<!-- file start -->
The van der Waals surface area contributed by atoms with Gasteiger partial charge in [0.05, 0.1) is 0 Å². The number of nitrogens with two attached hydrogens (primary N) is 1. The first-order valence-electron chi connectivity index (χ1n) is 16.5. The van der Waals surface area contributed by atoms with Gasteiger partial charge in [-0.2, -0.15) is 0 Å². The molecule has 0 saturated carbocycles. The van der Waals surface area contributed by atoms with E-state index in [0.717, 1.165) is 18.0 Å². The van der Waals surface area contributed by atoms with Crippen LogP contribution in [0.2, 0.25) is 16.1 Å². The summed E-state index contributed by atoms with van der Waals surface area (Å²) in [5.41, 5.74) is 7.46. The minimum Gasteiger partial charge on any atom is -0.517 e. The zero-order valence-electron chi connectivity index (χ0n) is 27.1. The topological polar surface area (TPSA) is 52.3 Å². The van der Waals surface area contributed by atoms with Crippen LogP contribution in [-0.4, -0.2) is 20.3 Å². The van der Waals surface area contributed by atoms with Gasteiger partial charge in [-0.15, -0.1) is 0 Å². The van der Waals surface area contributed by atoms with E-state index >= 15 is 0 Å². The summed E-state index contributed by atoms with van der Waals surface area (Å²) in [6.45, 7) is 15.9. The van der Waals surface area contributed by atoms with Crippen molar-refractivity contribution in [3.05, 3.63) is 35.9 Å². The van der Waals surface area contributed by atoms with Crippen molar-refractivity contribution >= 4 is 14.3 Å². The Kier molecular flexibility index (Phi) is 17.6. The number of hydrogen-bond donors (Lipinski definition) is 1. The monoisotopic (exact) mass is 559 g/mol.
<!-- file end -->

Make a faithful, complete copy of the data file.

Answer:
The van der Waals surface area contributed by atoms with Gasteiger partial charge in [0.05, 0.1) is 0 Å². The number of nitrogens with two attached hydrogens (primary N) is 1. The first-order valence-electron chi connectivity index (χ1n) is 16.5. The van der Waals surface area contributed by atoms with Gasteiger partial charge in [-0.2, -0.15) is 0 Å². The molecule has 0 saturated carbocycles. The van der Waals surface area contributed by atoms with E-state index in [0.717, 1.165) is 18.0 Å². The van der Waals surface area contributed by atoms with Crippen LogP contribution in [0.2, 0.25) is 16.1 Å². The summed E-state index contributed by atoms with van der Waals surface area (Å²) in [5.41, 5.74) is 7.46. The minimum Gasteiger partial charge on any atom is -0.517 e. The zero-order valence-electron chi connectivity index (χ0n) is 27.1. The topological polar surface area (TPSA) is 52.3 Å². The van der Waals surface area contributed by atoms with Crippen LogP contribution in [-0.4, -0.2) is 20.3 Å². The van der Waals surface area contributed by atoms with Gasteiger partial charge in [-0.15, -0.1) is 0 Å². The van der Waals surface area contributed by atoms with E-state index >= 15 is 0 Å². The summed E-state index contributed by atoms with van der Waals surface area (Å²) in [6.45, 7) is 15.9. The van der Waals surface area contributed by atoms with Crippen molar-refractivity contribution in [3.05, 3.63) is 35.9 Å². The van der Waals surface area contributed by atoms with Crippen molar-refractivity contribution >= 4 is 14.3 Å². The Kier molecular flexibility index (Phi) is 17.6. The number of hydrogen-bond donors (Lipinski definition) is 1. The monoisotopic (exact) mass is 559 g/mol.